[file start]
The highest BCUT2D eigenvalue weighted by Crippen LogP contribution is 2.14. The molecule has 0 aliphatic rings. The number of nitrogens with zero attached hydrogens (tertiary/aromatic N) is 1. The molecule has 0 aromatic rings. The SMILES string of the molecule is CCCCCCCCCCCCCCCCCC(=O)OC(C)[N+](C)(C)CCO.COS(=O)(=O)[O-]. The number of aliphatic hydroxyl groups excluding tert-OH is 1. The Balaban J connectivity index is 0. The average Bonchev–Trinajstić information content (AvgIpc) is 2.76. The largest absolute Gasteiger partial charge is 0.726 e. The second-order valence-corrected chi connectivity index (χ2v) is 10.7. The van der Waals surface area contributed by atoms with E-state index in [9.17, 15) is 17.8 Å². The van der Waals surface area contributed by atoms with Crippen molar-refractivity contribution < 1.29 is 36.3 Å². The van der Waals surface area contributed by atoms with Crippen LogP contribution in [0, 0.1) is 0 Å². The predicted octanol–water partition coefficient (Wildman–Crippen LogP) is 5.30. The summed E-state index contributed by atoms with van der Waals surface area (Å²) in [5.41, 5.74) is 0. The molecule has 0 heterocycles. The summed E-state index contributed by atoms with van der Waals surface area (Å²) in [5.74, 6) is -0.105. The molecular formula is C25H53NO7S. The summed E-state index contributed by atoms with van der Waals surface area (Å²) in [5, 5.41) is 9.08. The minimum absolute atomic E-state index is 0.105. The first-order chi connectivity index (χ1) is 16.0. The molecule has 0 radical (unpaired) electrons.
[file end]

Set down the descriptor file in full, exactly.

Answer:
The highest BCUT2D eigenvalue weighted by Crippen LogP contribution is 2.14. The molecule has 0 aliphatic rings. The number of nitrogens with zero attached hydrogens (tertiary/aromatic N) is 1. The molecule has 0 aromatic rings. The SMILES string of the molecule is CCCCCCCCCCCCCCCCCC(=O)OC(C)[N+](C)(C)CCO.COS(=O)(=O)[O-]. The number of aliphatic hydroxyl groups excluding tert-OH is 1. The Balaban J connectivity index is 0. The average Bonchev–Trinajstić information content (AvgIpc) is 2.76. The largest absolute Gasteiger partial charge is 0.726 e. The second-order valence-corrected chi connectivity index (χ2v) is 10.7. The van der Waals surface area contributed by atoms with E-state index in [9.17, 15) is 17.8 Å². The van der Waals surface area contributed by atoms with Crippen molar-refractivity contribution < 1.29 is 36.3 Å². The van der Waals surface area contributed by atoms with Crippen LogP contribution in [0, 0.1) is 0 Å². The predicted octanol–water partition coefficient (Wildman–Crippen LogP) is 5.30. The summed E-state index contributed by atoms with van der Waals surface area (Å²) in [5.41, 5.74) is 0. The molecule has 0 heterocycles. The summed E-state index contributed by atoms with van der Waals surface area (Å²) in [5.74, 6) is -0.105. The molecular formula is C25H53NO7S. The summed E-state index contributed by atoms with van der Waals surface area (Å²) in [5, 5.41) is 9.08. The minimum absolute atomic E-state index is 0.105. The first-order chi connectivity index (χ1) is 16.0. The molecule has 0 radical (unpaired) electrons.